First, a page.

Father John L. Dyer, the "Snowshoe Itinerant Preacher," founded his Methodist church in Breckenridge. Dyer spends winters on his twelve-foot-long wooden skis, traveling between mining camps to preach. The church he founded is located at 310 Wellington and still holds services today.

Breckenridge in 1882-
The railroad arrived in Breckenridge. South Park & Pacific Railroad Company laid rail tracks over what is current day Boreas Pass Road. Today visitors can view original narrow gauge rail cars, including a rotary snowplow, a coal tender and two boxcars, at the Denver, Leadville & Gunnison Railway Park located at 189 Boreas Pass Road. Boreas Pass Road also provides splendid snowshoeing & mountain biking trails with panoramic views of the town of Breckenridge & the Breckenridge Ski Resort.

Breckenridge in 1887-
"Tom's Baby" a 13.5 pound gold nugget was discovered near Breckenridge by local miners Tom Graves and Harry Lytton. Tom's Baby is now on display at the Colorado Museum of Natural History in Denver.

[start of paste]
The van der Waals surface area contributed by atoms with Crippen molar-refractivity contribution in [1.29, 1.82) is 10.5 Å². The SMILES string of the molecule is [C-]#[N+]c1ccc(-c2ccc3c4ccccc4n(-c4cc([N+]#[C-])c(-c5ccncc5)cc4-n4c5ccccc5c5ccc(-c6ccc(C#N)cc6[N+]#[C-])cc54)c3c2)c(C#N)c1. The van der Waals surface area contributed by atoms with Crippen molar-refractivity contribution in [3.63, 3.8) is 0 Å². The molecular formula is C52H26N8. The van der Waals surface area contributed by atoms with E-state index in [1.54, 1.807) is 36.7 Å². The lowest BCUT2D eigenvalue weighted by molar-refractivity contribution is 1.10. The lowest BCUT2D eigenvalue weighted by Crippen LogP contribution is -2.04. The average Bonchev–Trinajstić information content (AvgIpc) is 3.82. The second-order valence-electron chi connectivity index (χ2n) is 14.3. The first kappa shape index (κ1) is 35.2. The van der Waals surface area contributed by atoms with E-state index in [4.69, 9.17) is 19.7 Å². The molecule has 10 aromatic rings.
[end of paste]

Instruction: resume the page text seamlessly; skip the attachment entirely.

Breckenridge in 1898-
"The Big Snow" came to Breckenridge. Snow fell everyday from November through February forcing residents to dig tunnels to travel through town and stopping all trains from visiting Breckenridge for months.

The Barney Ford Family
Barney & Julia Lancelot Ford were two runaway slaves who lived in Breckenridge in the late 1880's. Barney was successful in mining in his early days in Breckenridge, but was bilked of his fortune by his lawyers who took advantage of the fact that African Americans were unable to own property in Colorado at the time. Barney and Julia didn't accept this fate, however. Instead, they worked to guarantee rights for African-Americans in the Colorado Constitution and returned to Breckenridge to gain a new fortune running the upscale Denver Hotel and Ford's Chop House. Visitors can see the couple's historic home at 225 South Main Street in Breckenridge.

Breckenridge in 1908-
School children discovered Pug Ryan's treasure near Breckenridge. Pug Ryan and his gang robbed the Denver Hotel in Breckenridge in 1898, making off with considerable loot. The robbery resulted in a shoot-out and the death of all the gang members except Pug who escaped--never to return to claim his prize. The found treasure included the gold watch of the Denver Hotel's owner.